21. 21. YANN A. GOURVENNEC – HTTP://VISIONARYMARKETING.COM – © 2005 TENTATIVE SEGMENTATION OF ICT MARKETINGB2C (BUSINESS TO CONSUMER, AKA CONSUMER, ICT PRODUCTS MARKETING) This is certainly the most popular type of ICT marketing and it is inevitably drawing on standard consumer marketing techniques. One of the main differences though is that it won’t apply to perishables but durables or semi-durables instead. Because new technology and hi-tech products are increasingly successful with the general public, ICT Consumer marketing is naturally closer to the marketing of household appliances and mainly that of sound and video systems. As a matter of fact, traditional products such as computers, PDA’s etc. and sound and video products and now being merged into hybrid devices which combine high-end multimedia with IT and vice versa in order to produce increasingly sophisticated systems aimed at broadcasting – or should we say ‘narrowcasting’ instead – multimedia contents, where video plays an ever increasing role, and where wireless technology is ubiquitous. In a little more than three years, the good old stereo has now been replaced by more sophisticated equipment. It may even disappear in no time39.B2B (BUSINESS TO BUSINESS) ICT MARKETING This type of marketing, which is aimed at professionals, is also well known. The necessarydivide between Corporate and SMB B2B marketing however, is far less known, or at least, fieldpractice shows that very few people master the subtle difference between diverse B2B segments i.e.Soho, SMB and corporate accounts. Large corporations often are international; in fact, very few aren’t if we except centralgovernment bodies. Their number is limited and they require face-to-face, personalised contactover a long-term period. Selling to large corporate accounts mobilises large account-teams, whichcan amount to dozens of dedicated professionals in certain cases (sales, business consult engineers,and delivery….). This investment in sales resources is justified in so far as the revenue, which isgenerated by such mega accounts is proportionally huge too (sometimes above €100 m p.a. for oneparticular account). Conversely, SME’s are more varied in shape or form and they are more difficult to describe.First and foremost, SME’s can be segmented in more than many ways: size, number of employees,revenue, international presence, whether it is independent or part of a larger group…); secondly,because SME’s differ greatly from one another. How could you compare an independentorganisation of 15 employees with another larger entity, whose staff goes beyond 500, which isscattered across 3 different sites and, lastly, which belongs to a large multinational group? Thesetwo organisations would not be said to have much in common at the end of the day, I would say. As a result, marketing products or services to SME’s is a job in itself for it requires a lot of sub-segmentation. Selling to SME’s is all things to all people; sometimes on the fringe of consumermarketing, some other times on the fringe of corporate marketing. At the bottom of the SMEmarket segmentation, one can find the so-called SO-HO market. The behaviour patterns of thelatter are very close to those of consumers. The smaller the target customers, the more ICTmarketing techniques and know-how will be necessary to maximize the hit-rate/contact-cost ratio. B2E (BUSINESS TO EMPLOYEE) B2E marketing is a little less known than the previous categories, which we have just described.B2E covers those activities aimed at corporate employees, mostly service-orientated. One of themost striking examples I know of is Dominique Beaulieu’s Accor services concept (née Affiniteam).The concept hinges upon the notion of “Cliemployee” an interesting concept, whereby Beaulieu39 Read the Sound Of The Stereo Fades Into History, by Simon London, Financial Times, Nov 18, 2003 (Music is everywhere - oncomputers, portable players, home theatre systems, mobile phones. Sales in the US of home audio...) ICT MARKETING BY VISIONARYMARKETING.COM OVERVIEW, CHARACTERISTICS, METHODS & EXAMPLES Page 21 / 62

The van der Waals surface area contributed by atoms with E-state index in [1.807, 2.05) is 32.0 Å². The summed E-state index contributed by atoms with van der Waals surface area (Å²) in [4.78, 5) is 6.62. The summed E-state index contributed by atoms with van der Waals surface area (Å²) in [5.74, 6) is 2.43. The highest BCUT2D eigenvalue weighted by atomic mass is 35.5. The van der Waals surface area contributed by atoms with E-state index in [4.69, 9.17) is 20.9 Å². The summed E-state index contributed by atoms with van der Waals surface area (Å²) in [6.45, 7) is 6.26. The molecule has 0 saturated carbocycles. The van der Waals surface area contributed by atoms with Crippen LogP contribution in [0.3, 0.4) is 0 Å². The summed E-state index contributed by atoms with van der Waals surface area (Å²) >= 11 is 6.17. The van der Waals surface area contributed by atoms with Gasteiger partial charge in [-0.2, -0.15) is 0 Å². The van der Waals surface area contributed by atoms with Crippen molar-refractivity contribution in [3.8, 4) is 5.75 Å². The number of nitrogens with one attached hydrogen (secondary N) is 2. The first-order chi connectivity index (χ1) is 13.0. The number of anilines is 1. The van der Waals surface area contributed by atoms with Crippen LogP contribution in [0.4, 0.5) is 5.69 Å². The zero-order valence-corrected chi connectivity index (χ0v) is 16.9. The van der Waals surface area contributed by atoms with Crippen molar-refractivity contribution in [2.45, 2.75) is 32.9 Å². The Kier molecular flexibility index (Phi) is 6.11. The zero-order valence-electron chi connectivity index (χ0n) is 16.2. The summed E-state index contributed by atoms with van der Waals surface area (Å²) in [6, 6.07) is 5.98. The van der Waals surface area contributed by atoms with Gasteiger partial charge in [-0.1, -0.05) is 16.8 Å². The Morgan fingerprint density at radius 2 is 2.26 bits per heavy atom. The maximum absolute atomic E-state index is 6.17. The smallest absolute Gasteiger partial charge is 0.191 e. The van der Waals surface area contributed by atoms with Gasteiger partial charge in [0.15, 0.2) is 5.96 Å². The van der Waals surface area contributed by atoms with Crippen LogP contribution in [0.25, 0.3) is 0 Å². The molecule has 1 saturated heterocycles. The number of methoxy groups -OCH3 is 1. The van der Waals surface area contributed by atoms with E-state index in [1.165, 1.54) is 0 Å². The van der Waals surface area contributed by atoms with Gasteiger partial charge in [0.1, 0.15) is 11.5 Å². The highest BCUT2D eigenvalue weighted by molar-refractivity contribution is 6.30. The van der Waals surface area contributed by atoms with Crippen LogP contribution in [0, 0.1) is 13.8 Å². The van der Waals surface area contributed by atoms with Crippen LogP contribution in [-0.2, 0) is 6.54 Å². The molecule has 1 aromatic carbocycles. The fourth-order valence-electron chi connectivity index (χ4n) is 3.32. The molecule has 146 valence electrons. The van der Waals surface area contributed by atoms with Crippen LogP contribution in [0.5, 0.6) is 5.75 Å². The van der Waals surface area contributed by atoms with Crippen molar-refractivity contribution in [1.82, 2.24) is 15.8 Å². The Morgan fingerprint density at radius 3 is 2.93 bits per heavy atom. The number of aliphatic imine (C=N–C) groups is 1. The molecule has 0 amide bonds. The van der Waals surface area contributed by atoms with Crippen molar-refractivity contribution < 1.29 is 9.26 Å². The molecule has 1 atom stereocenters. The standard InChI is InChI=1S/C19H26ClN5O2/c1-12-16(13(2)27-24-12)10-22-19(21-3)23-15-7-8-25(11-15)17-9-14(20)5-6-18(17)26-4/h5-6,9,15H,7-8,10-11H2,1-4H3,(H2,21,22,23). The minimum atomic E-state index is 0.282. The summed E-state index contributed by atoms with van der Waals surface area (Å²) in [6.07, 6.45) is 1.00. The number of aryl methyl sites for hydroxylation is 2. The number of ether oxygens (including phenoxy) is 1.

22. 22. YANN A. GOURVENNEC – HTTP://VISIONARYMARKETING.COM – © 2005advises corporations to treat their staff as if they were clients, which as a matter of fact they havereally become, by dint of recurring job-frailty and difficulties on the employment market, whichnaturally lessen corporate loyalty and emphasize more self-centered strategies on the part ofindividuals. C2C (CONSUMER TO CONSUMER) Building a community often – or should I say always – requires that users be allowed to talk toone another as freely as possible. Amazon friends is a valuable example of client/user collaborationwith a company as a means to link users to one another. (Marketing 3) Exemple de C2C : AMAZON Friends Harriet Klausner http://visionarymarketing.com #1 top-reviewer 5990 reviews Jan 2004 Club des MOA - Le Marketing des NTIC © 2003-2004 Yann A Gourvennec 14 Figure 9: Amazon Friends and The ‘top reviewers’ online panel B2C2B (BUSINESS TO CONSUMER TO BUSINESS) At first sight this category seems a lot less obvious than others. However, real-life examplesabound such as INTEL’s stickers on PC’s, which influence manufacturers when they make theirindustrial choices. Indeed, suppliers like INTEL are putting pressure on them thanks to brandpower and top of the mind awareness. Besides INTEL, also subsidises PC manufacturersadvertising campaigns therefore putting even more pressure on them so that they promote INTELchips as opposed to third party components. Figure 10: The logos that sell In some cases, such a powerful marketing approach may even enable a supplier – however lowin the value chain – to narrow down the choice for end-users, through the bias that it manages tointroduce in the manufacturers’ sourcing processes40.40http://news.com.com/2100-1005_3-986320.html on how laptop manufacturers were caught by Intel who managed tonarrow down the choice for consumers through particularly effective B2B2C Marketing Management. ICT MARKETING BY VISIONARYMARKETING.COM OVERVIEW, CHARACTERISTICS, METHODS & EXAMPLES Page 22 / 62